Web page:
• Overall
    3 out of 5 stars
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    5 out of 5 stars
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    3 out of 5 stars
  • Keith G
  • Montrose in Houston TX
  • 05-01-18

Enjoyable

This is a cute story and there’s some pretty good writing done by the cowriters Perie Wolford and Michelle Doering.

What I appreciated about the story is that it was simple. There was an appropriate amount of situational angst, but no existential crisis used by the writers to power the narrative. It’s basically a story about a kid trying to find the appropriate and worthy focus of his growing emotional and physical needs.

I also appreciated that this was not a story involving a villain or a bad guy or girl brought in to add narrative tension. Because of the rather simple narrative and the limited amount of prose, there was little in the way of those typically tiresome male/male romance tropes. The main character was written in a very believable way. It was enjoyable to experience his world through his point of view.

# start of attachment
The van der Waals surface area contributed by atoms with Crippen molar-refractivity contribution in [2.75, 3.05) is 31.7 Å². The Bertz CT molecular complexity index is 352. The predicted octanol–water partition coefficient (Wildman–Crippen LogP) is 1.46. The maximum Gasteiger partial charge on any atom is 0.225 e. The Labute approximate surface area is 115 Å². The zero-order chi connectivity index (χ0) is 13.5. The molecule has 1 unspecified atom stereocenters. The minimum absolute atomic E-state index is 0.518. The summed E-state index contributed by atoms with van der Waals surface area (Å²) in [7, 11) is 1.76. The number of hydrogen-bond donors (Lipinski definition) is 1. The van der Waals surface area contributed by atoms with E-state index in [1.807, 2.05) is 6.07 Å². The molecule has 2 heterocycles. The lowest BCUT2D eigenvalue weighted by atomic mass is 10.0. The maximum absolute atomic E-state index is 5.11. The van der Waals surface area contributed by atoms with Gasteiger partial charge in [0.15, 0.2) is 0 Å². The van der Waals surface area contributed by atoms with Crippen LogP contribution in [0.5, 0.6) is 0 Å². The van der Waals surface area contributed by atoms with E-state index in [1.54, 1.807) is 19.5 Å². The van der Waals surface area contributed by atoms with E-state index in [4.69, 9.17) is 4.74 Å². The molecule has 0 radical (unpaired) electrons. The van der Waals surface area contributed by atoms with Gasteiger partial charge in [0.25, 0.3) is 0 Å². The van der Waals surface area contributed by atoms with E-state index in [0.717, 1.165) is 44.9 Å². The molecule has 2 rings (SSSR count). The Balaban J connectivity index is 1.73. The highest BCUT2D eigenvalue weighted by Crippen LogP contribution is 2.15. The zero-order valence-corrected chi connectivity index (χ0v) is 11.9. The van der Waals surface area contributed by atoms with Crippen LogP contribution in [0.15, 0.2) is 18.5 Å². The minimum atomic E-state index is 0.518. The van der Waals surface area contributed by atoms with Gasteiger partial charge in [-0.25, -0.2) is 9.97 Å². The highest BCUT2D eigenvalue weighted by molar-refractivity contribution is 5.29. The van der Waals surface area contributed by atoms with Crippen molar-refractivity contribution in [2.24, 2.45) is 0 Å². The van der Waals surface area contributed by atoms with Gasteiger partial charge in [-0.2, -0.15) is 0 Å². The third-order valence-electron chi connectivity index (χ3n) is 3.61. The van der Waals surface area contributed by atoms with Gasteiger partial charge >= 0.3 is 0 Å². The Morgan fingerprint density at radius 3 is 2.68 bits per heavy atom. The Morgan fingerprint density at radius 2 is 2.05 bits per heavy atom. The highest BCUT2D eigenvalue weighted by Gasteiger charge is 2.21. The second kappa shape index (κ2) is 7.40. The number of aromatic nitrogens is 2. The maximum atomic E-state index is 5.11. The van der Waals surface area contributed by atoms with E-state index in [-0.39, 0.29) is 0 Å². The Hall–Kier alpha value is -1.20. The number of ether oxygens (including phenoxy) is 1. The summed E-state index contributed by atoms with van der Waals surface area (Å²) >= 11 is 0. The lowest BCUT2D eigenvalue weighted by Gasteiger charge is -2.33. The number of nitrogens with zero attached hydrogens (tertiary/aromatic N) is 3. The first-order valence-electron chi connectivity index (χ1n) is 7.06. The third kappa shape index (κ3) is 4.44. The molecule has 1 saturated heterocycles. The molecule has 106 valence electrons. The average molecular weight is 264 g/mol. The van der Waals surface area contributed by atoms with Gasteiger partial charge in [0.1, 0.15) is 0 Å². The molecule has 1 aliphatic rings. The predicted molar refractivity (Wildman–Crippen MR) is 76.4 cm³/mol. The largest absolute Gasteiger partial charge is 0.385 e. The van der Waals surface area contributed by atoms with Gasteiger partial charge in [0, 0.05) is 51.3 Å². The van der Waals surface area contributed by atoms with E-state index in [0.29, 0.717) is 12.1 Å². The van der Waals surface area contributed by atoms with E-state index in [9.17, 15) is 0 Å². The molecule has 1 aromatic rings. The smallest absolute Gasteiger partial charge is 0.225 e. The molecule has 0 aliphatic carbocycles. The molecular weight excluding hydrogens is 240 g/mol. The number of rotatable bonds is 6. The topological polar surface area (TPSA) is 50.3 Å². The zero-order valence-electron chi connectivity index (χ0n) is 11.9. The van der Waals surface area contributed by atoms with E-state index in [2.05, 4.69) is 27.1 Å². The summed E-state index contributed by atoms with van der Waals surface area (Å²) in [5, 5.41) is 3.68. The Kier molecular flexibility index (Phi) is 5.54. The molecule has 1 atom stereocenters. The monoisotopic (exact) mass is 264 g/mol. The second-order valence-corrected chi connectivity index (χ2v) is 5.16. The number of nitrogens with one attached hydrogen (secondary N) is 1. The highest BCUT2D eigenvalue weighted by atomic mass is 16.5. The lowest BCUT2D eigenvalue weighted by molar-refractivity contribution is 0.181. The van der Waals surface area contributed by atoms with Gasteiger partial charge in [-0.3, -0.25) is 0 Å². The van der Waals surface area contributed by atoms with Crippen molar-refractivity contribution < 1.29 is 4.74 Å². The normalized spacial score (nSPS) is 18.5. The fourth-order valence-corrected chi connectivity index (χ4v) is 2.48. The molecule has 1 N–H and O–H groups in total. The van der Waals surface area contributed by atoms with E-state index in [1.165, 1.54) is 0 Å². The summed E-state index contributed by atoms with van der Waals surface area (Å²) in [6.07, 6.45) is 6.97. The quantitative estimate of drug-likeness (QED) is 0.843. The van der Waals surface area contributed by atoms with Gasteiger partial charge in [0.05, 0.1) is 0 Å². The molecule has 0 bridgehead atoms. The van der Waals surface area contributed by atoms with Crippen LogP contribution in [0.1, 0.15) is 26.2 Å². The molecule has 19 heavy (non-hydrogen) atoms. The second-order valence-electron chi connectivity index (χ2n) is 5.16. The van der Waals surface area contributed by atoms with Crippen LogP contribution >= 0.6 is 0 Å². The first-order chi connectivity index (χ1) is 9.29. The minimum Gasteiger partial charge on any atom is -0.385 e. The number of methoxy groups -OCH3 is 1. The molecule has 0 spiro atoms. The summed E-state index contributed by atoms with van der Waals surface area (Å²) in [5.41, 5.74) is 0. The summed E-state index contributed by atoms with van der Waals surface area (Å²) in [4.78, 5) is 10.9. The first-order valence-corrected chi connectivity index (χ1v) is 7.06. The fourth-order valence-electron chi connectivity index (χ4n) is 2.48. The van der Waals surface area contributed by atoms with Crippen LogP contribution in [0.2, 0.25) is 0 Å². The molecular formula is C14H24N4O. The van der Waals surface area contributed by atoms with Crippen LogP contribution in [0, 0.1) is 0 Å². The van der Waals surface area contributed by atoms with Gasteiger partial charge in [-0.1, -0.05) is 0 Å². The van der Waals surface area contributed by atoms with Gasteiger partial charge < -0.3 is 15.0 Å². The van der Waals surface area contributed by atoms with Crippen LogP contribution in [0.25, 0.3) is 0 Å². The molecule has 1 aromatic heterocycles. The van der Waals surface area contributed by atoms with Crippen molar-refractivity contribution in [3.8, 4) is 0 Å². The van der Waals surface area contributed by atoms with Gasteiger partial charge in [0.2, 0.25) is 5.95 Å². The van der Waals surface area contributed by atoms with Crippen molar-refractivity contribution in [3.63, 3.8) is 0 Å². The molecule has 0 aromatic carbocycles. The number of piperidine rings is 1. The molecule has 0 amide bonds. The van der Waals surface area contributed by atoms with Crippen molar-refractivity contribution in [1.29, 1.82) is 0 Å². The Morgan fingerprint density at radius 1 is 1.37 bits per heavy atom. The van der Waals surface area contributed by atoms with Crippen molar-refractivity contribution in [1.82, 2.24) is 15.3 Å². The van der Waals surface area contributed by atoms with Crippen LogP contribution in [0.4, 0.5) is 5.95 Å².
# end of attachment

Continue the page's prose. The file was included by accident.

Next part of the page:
As far as the things that I wish were better: Why do so many writers in this genre seem to have forgotten how public schools and their sports teams work? I can’t even list the number of sentences that, once read out to me, took me out of the story because the action being described was so improbable in the world that this book wants to inhabit. Dear Lord, is it that hard to write just another paragraph or two and get the process believable?

The other issue that cause me to roll my eyes a few times was some deus ex machina setups that allowed important plot points to occur as if out of the blue. Again, it’s just a matter of spending a little bit of time to lay the groundwork to make these things happen in a way that doesn’t cause foreheads to be slapped. At the end, the narrator specifically mentions the editor, Michelle Doering, was she on Ambien?

I got this 3-hour story as part of the Romance Package, so I’m not going to be overly picky about some of the literary achievements of this book. For what it was, it was an entertaining and largely satisfying listen while doing housework.

  • Overall
    4 out of 5 stars
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    5 out of 5 stars
  • Story
    3 out of 5 stars

Too nice a story. A bit tepid for today's teens.

A well intended and performed "First Kiss* story. Too Fairytalish for a teen reader.